SAE International, originally known as the Society of Automotive Engineers, is an organization seeking to further engineering professions and to address the development of technical standards in transport industries, including automotive, aerospace, and commercial vehicles. Dating back to 1905, when various automobile manufacturers across the world teamed up to pool their resources and solve common problems that plagued their vehicles, SAE started off as only a handful of people and has since grown to encompass over 100,000 members worldwide. In addition to their desire to advance established engineering fields, SAE also looks to the future generations of professionals by devoting time and resources to student programs in the STEM field.
One of those programs is Formula SAE. In 1978, the concept of Formula SAE first came to fruition courtesy of Dr. Kurt M. Marshek at the University of Houston. After having seen an article detailing how to make an Indy-style vehicle using wood and a five-horsepower engine, he created a contest where engineering students had to design and build a similar car, with each car using the same stock engine. Thirteen schools entered and eleven competed in this first "mini-Indy", as it was known at the time, in 1979, and it was the University of Texas at El Paso who rose as the inaugural champions.
However, that one initial competition could have been the last. A similar competition was proposed the following year, in 1980, but no concrete plans were ever formed. The future of the mini-Indy competition looked grim.
The University of Texas at Austin, though, saw the potential and wasn't about to let this idea fade away. Three students - Mike Best, Robert Edwards, and John Tellkamp - teamed up with Dr. Ron Matthews to contact SAE and rekindle the mini-Indy concept, but from a different perspective: instead of adhering to the stricter set of original rules, they wanted a chance to make the car development as free as possible and to open up the option of engine development. Therefore, students could use any four-stroke engine with a 25.4mm intake to design their racing car; the biggest stipulation is that they must keep their receipts to show that it didn't cost over a set amount. Due to these new rule changes, the name Formula SAE was adopted as an indicator to separate this series from the Mini-Indy.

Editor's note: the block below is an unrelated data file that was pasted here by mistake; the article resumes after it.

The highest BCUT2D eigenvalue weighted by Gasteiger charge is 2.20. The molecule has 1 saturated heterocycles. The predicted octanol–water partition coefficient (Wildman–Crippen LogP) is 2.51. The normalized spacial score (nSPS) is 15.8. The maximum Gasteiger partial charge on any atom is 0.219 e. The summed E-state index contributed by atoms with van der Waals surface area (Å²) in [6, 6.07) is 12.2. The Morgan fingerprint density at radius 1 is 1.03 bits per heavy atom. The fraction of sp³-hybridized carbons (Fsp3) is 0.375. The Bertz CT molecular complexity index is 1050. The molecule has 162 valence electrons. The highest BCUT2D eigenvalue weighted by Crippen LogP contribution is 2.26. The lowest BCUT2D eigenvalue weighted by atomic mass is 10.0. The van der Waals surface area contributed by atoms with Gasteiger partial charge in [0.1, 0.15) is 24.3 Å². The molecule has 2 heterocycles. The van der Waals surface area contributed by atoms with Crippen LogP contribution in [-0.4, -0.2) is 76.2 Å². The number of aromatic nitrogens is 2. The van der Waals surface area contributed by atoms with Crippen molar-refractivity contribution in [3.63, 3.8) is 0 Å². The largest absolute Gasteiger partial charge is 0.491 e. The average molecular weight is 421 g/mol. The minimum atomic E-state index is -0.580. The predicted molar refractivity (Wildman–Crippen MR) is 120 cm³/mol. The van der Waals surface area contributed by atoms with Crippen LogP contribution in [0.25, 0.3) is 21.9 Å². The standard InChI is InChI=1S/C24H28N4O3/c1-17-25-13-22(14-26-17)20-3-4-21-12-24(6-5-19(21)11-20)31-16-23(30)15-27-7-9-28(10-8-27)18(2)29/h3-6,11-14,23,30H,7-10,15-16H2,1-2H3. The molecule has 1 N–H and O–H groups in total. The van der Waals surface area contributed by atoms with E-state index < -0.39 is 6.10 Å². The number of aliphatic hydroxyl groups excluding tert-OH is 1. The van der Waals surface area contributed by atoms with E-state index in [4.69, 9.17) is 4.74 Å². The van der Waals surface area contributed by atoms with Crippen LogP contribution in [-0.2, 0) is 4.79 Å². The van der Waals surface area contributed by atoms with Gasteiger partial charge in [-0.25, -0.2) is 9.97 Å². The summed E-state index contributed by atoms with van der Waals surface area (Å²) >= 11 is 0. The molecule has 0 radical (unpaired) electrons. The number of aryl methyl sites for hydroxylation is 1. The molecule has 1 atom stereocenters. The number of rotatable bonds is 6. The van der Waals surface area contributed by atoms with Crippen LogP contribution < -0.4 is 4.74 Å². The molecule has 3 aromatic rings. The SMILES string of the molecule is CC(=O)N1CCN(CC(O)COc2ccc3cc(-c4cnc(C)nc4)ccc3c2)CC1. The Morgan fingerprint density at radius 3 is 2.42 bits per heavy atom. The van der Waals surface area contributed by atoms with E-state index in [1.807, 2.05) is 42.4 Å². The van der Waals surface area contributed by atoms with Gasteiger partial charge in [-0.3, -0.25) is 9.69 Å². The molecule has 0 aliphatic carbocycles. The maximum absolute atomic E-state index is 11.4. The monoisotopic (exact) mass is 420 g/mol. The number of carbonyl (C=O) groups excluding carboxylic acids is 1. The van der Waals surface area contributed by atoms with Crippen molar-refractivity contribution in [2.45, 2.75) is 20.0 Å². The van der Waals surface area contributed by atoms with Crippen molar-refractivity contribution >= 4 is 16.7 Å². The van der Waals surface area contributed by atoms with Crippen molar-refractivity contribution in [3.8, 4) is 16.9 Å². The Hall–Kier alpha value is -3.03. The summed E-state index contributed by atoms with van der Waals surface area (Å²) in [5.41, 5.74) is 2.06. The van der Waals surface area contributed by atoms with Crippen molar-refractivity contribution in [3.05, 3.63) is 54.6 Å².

The ties between Formula SAE and UT Austin don’t end there, though. In fact, it was UT Austin that hosted the Formula SAE competition each year from its revival until 1984, during which time they won the 1982 competition. Starting in 1985, UT Arlington housed the competition and built upon the established rules to create the concept that students will recognize today: rather than build a pure racing car, students would design and then build a car for a very limited series production. It was there that the competition remained until it was hosted by General Motors, Ford, Chrysler, and then a combination of all three, which lasted until 2008. Currently, Formula SAE is funded through sponsorships, donations, and the enrollment fees of the team.
Today, Formula SAE involves a kind of fictional situation where students are asked by a manufacturing company to make a small Formula-type car, where the only stipulations are that they stick to a set of rules and ensure on-track safety while also solving problems creatively. Being students with limited skill sets, the rest of the rules are much less restrictive than those placed on, say, a Formula 1 team. The final cars are evaluated for points at two different types of events: static, off-track events that include a business proposal; and the dynamic, on-track events, such as the endurance race. Extra awards can be offered by the sponsors of each event based on which car possesses an especially striking design, such as finding an interesting and innovative way to craft electronic features.
FSAE doesn’t just focus on shaping future engineers; rather, it’s a rigorous process that involves many different groups of people working on many different tasks to simulate the reality of what it would be like working on an actual racing team in order to apply the skills they've learned in the classroom to real life situations. Students tackle obvious problems such as research and design of their prototype car, but issues like marketing and fund-raising are both essential to ensuring that the necessary funds can be produced to actually create what they've envisioned. All are integral pieces of the overall puzzle of running an efficient, effective team, and students learn how to work together on very different tasks to achieve a single, common goal.